Truth: Holidays are a time for reflection. Remembering our loved ones is essential to our good health and healing. Stories and memories will be with us for our lifetimes and are the one true source of pleasure. Create a safe environment and remember out loud. Say his or her name and chuckle at the rich stories of life. Shed a tear and follow it up with silently saying, “I still love you.” Teach others that love lasts forever; that you need to remember, and this is your reality for handling grief.
I can picture Norman Rockwell illustrating the scene today. The family may be gathered around a loose-bound, well-illustrated collection using the hottest scrapbooking skills. It’s a volume of endless pictures that tell a life story through stamping techniques, assorted mementos, anecdotes and written interpretation of a particular event or day. A memory candle burns softly on the same table. Family and friends of all ages share the experience with mixed expressions: smiles, tears, chuckles, finger-pointing and hugs.
Myth: Traditions are something you do year after year, and they aren’t meant to be changed.
Truth: Just because we always did it that way doesn’t mean we can’t infuse our celebration with new ideas that fit into this generation of living and the present moment.
Every family goes through lifestyle changes, and those changes affect how traditions continue or whether they don’t. Kids can move away; parents can become “empty nesters” and “snowbirds.” Teen-agers often want to spend more time with their friends rather than with relatives on a holiday. Elderly parents don’t want to cook, so they may opt for dinner out. Maybe a death in the family is one of these times that means “let’s try something new.”
So how do you dissolve this myth and create a manageable holiday? Be open minded. Reflect on past changes in other families as well as your own. If traditions bring unhappy memories, change them. Don’t let others tell you how to spend your day. There are no set rules. Create a family contest for who can come up with the best “new” tradition. It’s admirable to take pride in the traditions that work.
I can picture Norman Rockwell illustrating this scene today with a Christmas tree glowing in LED lights of red, blue, orange and fuchsia pink and Grandma and Grandpa engaged in a rousing game of Wii bowling on the large screen plasma television. (Bet they beat the grandkids!)
Myth: When the second holiday season comes around, I will be over my grief and can return to the old traditions.
Truth: The second holiday may feel just as sad as the first. And for many, returning to the past holiday traditions is no longer desirable.
For us, the second holiday season wasn’t as easy as I originally thought it might be. But because we changed the traditions during the first holiday season, it was easier to accept that the change was good, and we wanted to do it that way again.
Remember grief is a process, and that requires a different amount of time for healing for each of us. Don’t hurry the process. If the second holiday is still painful, you can try for the third. In the meantime work at removing the barriers between peace and past. Future holidays will always lack some of the precious moments of past years, but that doesn’t mean holidays can’t be good.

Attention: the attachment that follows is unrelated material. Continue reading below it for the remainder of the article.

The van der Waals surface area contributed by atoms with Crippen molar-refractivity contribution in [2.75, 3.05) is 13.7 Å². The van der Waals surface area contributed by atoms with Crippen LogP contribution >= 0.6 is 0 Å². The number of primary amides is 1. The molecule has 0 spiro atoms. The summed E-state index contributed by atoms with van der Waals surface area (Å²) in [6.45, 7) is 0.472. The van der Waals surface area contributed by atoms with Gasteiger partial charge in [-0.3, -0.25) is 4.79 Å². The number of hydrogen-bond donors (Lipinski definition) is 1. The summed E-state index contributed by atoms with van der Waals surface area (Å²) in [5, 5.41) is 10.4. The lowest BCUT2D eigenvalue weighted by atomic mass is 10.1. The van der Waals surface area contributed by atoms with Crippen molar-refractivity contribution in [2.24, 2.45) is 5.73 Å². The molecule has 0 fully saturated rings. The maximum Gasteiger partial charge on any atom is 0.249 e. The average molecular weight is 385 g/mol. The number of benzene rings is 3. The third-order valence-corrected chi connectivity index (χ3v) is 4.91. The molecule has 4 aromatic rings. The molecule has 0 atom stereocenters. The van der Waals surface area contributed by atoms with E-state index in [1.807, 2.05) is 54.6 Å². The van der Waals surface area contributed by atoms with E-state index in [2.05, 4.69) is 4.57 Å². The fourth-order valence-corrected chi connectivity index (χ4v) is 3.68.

A real positive influence in dissolving holiday grief is “giving to someone else.” Giving can involve not just gifts, but time and of yourself. There are so many people with needs in every community. Volunteer at charity events. Ring a bell for the Salvation Army. Pick a gift name off the Tree of Giving. Do something for someone else that makes you “feel good.”
I can picture Norman Rockwell illustrating this life change by sketching a bereaved mom and dad serving meals in the big kitchen at a local shelter or gently consoling someone less fortunate with a loving hand on their shoulder. A church bell gently tolls outside the window while delicate snowflakes filter through the streetlight. A bright star, the star of HOPE, shines magnificently in the distance.
Hope is an attitude of the spirit, and energy for the soul. It challenges myths and creates new realities. Norman Rockwell’s illustrations in today’s time might be very different than they used to be. His artistic gift would depict human values that show deep sensitivity to life’s pain. While he showed “life the way I want it to be,” new illustrations could witness to the testimonies of triumph over grief, and life “the way it is.” This year, be like Norman Rockwell; create a new canvas. Paint your holiday the way you want it to be.
Note: These ideas are taken from Nan’s holiday program “the Myths of Holidaze Grief” presented in 2007 for the bereaved in her community. If you are interested in a published version of this program, please contact Nan. Other themed holiday bereavement programs are currently published. See the ad in this magazine or visit www.wingsgrief.org.
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ABOUT THE AUTHOR
“I always wanted to write,” said Nan Zastrow. “But I never dreamed it would be about death, grief and mourning.” Today I write to heal my pain and teach others that even after a life-changing event, there can be a reason and a purpose to go on living.”
On April 16, 1993, Chad Zastrow, the son of Nan and Gary died as the result of suicide. Ten weeks later Chad’s fiancée took her life. This double tragedy inspired the Zastrows to create a ministry of hope. They formed a non-profit organization called Roots© and Wings (Wings™ is a trademark of Roots© and Wings, Ltd.) For ten years, Nan published the Wings magazine for the bereaved and caregivers. In 2004, the Wings organization refocused its efforts as a grief education ministry with the purpose of “Honoring the Past and Rebuilding the Future.”